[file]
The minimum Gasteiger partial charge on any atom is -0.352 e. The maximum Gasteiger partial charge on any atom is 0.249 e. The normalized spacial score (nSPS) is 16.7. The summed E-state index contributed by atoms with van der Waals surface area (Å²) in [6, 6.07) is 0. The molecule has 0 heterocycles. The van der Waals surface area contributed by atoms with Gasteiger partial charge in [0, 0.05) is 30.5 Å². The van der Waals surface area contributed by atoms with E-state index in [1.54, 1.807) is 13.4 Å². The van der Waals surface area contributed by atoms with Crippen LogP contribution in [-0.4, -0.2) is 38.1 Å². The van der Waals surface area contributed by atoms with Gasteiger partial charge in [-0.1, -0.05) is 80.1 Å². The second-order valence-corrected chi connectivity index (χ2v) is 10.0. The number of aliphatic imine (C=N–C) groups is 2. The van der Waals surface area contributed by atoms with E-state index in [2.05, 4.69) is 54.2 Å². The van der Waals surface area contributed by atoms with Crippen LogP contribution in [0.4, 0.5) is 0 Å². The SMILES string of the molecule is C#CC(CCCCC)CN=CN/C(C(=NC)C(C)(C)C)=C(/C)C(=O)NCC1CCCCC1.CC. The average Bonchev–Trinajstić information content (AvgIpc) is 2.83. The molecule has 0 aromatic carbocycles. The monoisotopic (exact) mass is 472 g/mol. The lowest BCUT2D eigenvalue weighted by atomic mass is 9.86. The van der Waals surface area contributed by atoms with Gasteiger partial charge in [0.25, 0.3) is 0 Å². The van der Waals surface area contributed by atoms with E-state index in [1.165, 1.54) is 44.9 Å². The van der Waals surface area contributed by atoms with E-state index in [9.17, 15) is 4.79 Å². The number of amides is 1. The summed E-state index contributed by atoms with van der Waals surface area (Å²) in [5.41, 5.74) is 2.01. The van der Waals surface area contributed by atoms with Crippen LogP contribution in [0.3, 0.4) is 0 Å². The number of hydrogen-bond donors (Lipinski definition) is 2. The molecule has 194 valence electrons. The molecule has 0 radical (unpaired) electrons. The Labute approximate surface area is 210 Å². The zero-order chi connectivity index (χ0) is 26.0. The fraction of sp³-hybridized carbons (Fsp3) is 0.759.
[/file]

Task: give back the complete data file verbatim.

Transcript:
The minimum Gasteiger partial charge on any atom is -0.352 e. The maximum Gasteiger partial charge on any atom is 0.249 e. The normalized spacial score (nSPS) is 16.7. The summed E-state index contributed by atoms with van der Waals surface area (Å²) in [6, 6.07) is 0. The molecule has 0 heterocycles. The van der Waals surface area contributed by atoms with Gasteiger partial charge in [0, 0.05) is 30.5 Å². The van der Waals surface area contributed by atoms with E-state index in [1.54, 1.807) is 13.4 Å². The van der Waals surface area contributed by atoms with Crippen LogP contribution in [-0.4, -0.2) is 38.1 Å². The van der Waals surface area contributed by atoms with Gasteiger partial charge in [-0.1, -0.05) is 80.1 Å². The second-order valence-corrected chi connectivity index (χ2v) is 10.0. The number of aliphatic imine (C=N–C) groups is 2. The van der Waals surface area contributed by atoms with E-state index in [2.05, 4.69) is 54.2 Å². The van der Waals surface area contributed by atoms with Crippen LogP contribution in [0.4, 0.5) is 0 Å². The SMILES string of the molecule is C#CC(CCCCC)CN=CN/C(C(=NC)C(C)(C)C)=C(/C)C(=O)NCC1CCCCC1.CC. The average Bonchev–Trinajstić information content (AvgIpc) is 2.83. The molecule has 0 aromatic carbocycles. The monoisotopic (exact) mass is 472 g/mol. The lowest BCUT2D eigenvalue weighted by atomic mass is 9.86. The van der Waals surface area contributed by atoms with Gasteiger partial charge in [0.25, 0.3) is 0 Å². The van der Waals surface area contributed by atoms with E-state index in [1.165, 1.54) is 44.9 Å². The van der Waals surface area contributed by atoms with E-state index in [9.17, 15) is 4.79 Å². The number of amides is 1. The summed E-state index contributed by atoms with van der Waals surface area (Å²) in [5.41, 5.74) is 2.01. The van der Waals surface area contributed by atoms with Crippen LogP contribution in [0.3, 0.4) is 0 Å². The number of hydrogen-bond donors (Lipinski definition) is 2. The molecule has 194 valence electrons. The molecule has 0 radical (unpaired) electrons. The Labute approximate surface area is 210 Å². The zero-order chi connectivity index (χ0) is 26.0. The fraction of sp³-hybridized carbons (Fsp3) is 0.759.